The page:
JOSEPH KOLAR, A PARTNER WITH THE WASHington, D.C., law firm of Goodwin Procter LLP, calls the Department of Housing and Urban Development's (HUD's) Real Estate Settlement Procedures Act (RE SPA) reform proposals were extremely broad in scope. Speaking at the Mortgage Bankers Association of America's (MBA's) Legal Issues in Mortgage Technology conference last December in Miami Beach, Florida, Kolar said the new regulations would give lenders considerable control over the services needed to "manufacture" a loan. Kolar predicts that HUD will issue final RESPA regulations.
Grant Mitchell, regarded by some as a "father of RESPA" for his work on the initial law 29 years ago at HUD, said the new rules would give rise to the creation of more vendor-management companies. Mitchell currently is an attorney working with Reed Smith Shaw & McClay, LLP, Washington, D.C.
Another speaker at the Legal Issues conference was attorney R. David Whitaker, a frequent figure on panels considering the legal ramifications of electronic mortgages. Whitaker, also a Goodwin Procter attorney, was asked whether "signatures," per se, might become obsolete someday in the new world of eye-scans, identity theft and homeland security. A signature, he replied in fine legalese, "is [simply] a 'process ceremony.' It represents the signer saying, 'I manifest my intent; it is an assent to be bound."' That's why new rules now being developed for e-signatures are essentially an effort to transfer existing legal understandings of traditional signings to the world of electronic commerce, according to Whitaker.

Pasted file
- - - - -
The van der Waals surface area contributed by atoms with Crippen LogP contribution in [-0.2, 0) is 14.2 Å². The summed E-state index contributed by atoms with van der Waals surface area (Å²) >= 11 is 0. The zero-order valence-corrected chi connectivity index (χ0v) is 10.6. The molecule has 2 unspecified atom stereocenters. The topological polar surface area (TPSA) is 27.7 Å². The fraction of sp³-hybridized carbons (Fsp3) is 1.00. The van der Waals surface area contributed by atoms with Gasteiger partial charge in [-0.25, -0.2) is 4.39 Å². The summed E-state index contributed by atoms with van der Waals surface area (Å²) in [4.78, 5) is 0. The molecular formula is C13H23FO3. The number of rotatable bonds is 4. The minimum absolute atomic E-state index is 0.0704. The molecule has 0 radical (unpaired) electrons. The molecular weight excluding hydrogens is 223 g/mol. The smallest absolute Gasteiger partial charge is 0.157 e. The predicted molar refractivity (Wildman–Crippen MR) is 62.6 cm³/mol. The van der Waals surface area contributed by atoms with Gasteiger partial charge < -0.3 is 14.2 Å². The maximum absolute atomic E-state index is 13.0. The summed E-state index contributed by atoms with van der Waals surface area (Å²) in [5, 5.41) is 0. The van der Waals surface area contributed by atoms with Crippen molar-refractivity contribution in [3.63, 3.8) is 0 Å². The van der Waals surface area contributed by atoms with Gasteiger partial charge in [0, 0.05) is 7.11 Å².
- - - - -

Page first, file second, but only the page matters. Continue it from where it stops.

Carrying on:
Gary Clark, chief information officer, IndyMac Bank, Pasadena, California, says economic realities in the mortgage business put continual pressure on companies to enhance their processes and technology. "In the mortgage business, our margins are crumbs and we have to pick those crumbs up as best we can. Sometimes that's a challenge," asserted Clark, a keynote speaker in January at the 6th Annual Mortgage Technology Conference in Miami, sponsored by mortgage publications group Thomson Media, New York.
Academics love creating acronyms (as do many business types). One frequently heard, three-letter reference, "CRM," stands for customer relationship management, which codifies how a company attracts new customers and keeps those it already has. At the Mortgage Technology Conference, Kathleen Khirallah, senior research analyst in CRM analytics for the research firm TowerGroup, Needham...